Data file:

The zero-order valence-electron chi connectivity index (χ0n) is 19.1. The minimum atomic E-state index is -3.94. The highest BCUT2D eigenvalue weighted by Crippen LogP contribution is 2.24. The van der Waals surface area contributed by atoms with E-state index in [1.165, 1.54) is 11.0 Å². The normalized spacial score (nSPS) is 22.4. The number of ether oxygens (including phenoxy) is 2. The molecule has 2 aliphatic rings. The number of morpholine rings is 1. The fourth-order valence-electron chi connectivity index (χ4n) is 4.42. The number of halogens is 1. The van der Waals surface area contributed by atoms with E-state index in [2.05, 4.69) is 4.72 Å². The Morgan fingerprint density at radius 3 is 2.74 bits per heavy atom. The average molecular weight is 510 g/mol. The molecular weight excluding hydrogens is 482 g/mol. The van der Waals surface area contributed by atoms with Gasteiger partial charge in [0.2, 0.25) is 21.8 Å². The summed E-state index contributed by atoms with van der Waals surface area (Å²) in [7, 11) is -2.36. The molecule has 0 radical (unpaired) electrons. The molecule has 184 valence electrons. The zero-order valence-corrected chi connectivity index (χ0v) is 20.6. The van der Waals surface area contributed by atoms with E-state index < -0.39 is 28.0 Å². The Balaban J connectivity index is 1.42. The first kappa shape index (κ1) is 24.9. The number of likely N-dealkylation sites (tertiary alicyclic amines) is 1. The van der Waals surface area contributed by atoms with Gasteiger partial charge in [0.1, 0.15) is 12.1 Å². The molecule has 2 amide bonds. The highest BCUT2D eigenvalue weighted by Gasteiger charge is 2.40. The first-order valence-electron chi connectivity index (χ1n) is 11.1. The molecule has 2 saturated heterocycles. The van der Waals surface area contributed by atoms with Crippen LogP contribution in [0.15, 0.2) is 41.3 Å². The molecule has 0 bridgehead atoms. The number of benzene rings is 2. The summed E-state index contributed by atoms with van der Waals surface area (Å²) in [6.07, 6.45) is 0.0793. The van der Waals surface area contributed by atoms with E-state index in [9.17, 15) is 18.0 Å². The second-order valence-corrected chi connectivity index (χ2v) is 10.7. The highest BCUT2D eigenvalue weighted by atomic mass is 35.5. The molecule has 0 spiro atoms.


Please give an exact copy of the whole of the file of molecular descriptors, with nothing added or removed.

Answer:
The zero-order valence-electron chi connectivity index (χ0n) is 19.1. The minimum atomic E-state index is -3.94. The highest BCUT2D eigenvalue weighted by Crippen LogP contribution is 2.24. The van der Waals surface area contributed by atoms with E-state index in [1.165, 1.54) is 11.0 Å². The normalized spacial score (nSPS) is 22.4. The number of ether oxygens (including phenoxy) is 2. The molecule has 2 aliphatic rings. The number of morpholine rings is 1. The fourth-order valence-electron chi connectivity index (χ4n) is 4.42. The number of halogens is 1. The van der Waals surface area contributed by atoms with E-state index in [2.05, 4.69) is 4.72 Å². The Morgan fingerprint density at radius 3 is 2.74 bits per heavy atom. The average molecular weight is 510 g/mol. The molecular weight excluding hydrogens is 482 g/mol. The van der Waals surface area contributed by atoms with Gasteiger partial charge in [0.2, 0.25) is 21.8 Å². The summed E-state index contributed by atoms with van der Waals surface area (Å²) in [7, 11) is -2.36. The molecule has 0 radical (unpaired) electrons. The molecule has 184 valence electrons. The zero-order valence-corrected chi connectivity index (χ0v) is 20.6. The van der Waals surface area contributed by atoms with E-state index < -0.39 is 28.0 Å². The Balaban J connectivity index is 1.42. The first kappa shape index (κ1) is 24.9. The number of likely N-dealkylation sites (tertiary alicyclic amines) is 1. The van der Waals surface area contributed by atoms with Gasteiger partial charge in [0.1, 0.15) is 12.1 Å². The molecule has 2 amide bonds. The highest BCUT2D eigenvalue weighted by Gasteiger charge is 2.40. The first-order valence-electron chi connectivity index (χ1n) is 11.1. The molecule has 2 saturated heterocycles. The van der Waals surface area contributed by atoms with Crippen LogP contribution in [0.15, 0.2) is 41.3 Å². The molecule has 0 bridgehead atoms. The number of benzene rings is 2. The summed E-state index contributed by atoms with van der Waals surface area (Å²) in [6.07, 6.45) is 0.0793. The van der Waals surface area contributed by atoms with E-state index in [9.17, 15) is 18.0 Å². The second-order valence-corrected chi connectivity index (χ2v) is 10.7. The highest BCUT2D eigenvalue weighted by atomic mass is 35.5. The molecule has 0 spiro atoms.